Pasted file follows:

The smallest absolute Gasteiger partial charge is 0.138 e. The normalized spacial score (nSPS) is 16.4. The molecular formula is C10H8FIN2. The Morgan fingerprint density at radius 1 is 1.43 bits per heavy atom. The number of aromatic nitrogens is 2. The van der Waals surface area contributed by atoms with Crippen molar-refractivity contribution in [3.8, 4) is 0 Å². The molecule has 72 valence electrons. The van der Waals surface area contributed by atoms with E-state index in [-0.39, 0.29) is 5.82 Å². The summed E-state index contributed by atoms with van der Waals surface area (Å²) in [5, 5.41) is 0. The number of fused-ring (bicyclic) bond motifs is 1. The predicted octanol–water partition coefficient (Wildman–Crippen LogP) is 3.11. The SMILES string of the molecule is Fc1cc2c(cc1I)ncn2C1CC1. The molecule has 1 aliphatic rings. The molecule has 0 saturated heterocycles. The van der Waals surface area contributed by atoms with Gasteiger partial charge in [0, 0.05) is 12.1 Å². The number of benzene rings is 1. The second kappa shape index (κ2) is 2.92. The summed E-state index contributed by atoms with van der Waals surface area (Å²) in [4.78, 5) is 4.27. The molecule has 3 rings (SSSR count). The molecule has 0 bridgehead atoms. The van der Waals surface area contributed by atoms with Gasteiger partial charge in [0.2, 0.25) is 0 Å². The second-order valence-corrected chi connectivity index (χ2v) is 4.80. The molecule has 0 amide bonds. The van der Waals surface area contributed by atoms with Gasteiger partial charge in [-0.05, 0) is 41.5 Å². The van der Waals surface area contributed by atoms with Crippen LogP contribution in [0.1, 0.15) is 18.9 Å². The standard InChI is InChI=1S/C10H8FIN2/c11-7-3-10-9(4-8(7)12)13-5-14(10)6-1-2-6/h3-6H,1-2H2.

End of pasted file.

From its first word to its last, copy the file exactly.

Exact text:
The smallest absolute Gasteiger partial charge is 0.138 e. The normalized spacial score (nSPS) is 16.4. The molecular formula is C10H8FIN2. The Morgan fingerprint density at radius 1 is 1.43 bits per heavy atom. The number of aromatic nitrogens is 2. The van der Waals surface area contributed by atoms with Crippen molar-refractivity contribution in [3.8, 4) is 0 Å². The molecule has 72 valence electrons. The van der Waals surface area contributed by atoms with E-state index in [-0.39, 0.29) is 5.82 Å². The summed E-state index contributed by atoms with van der Waals surface area (Å²) in [5, 5.41) is 0. The number of fused-ring (bicyclic) bond motifs is 1. The predicted octanol–water partition coefficient (Wildman–Crippen LogP) is 3.11. The SMILES string of the molecule is Fc1cc2c(cc1I)ncn2C1CC1. The molecule has 1 aliphatic rings. The molecule has 0 saturated heterocycles. The van der Waals surface area contributed by atoms with Gasteiger partial charge in [0, 0.05) is 12.1 Å². The number of benzene rings is 1. The second kappa shape index (κ2) is 2.92. The summed E-state index contributed by atoms with van der Waals surface area (Å²) in [4.78, 5) is 4.27. The molecule has 3 rings (SSSR count). The molecule has 0 bridgehead atoms. The van der Waals surface area contributed by atoms with Gasteiger partial charge in [0.2, 0.25) is 0 Å². The second-order valence-corrected chi connectivity index (χ2v) is 4.80. The molecule has 0 amide bonds. The van der Waals surface area contributed by atoms with Gasteiger partial charge in [-0.05, 0) is 41.5 Å². The van der Waals surface area contributed by atoms with Crippen LogP contribution in [0.1, 0.15) is 18.9 Å². The standard InChI is InChI=1S/C10H8FIN2/c11-7-3-10-9(4-8(7)12)13-5-14(10)6-1-2-6/h3-6H,1-2H2.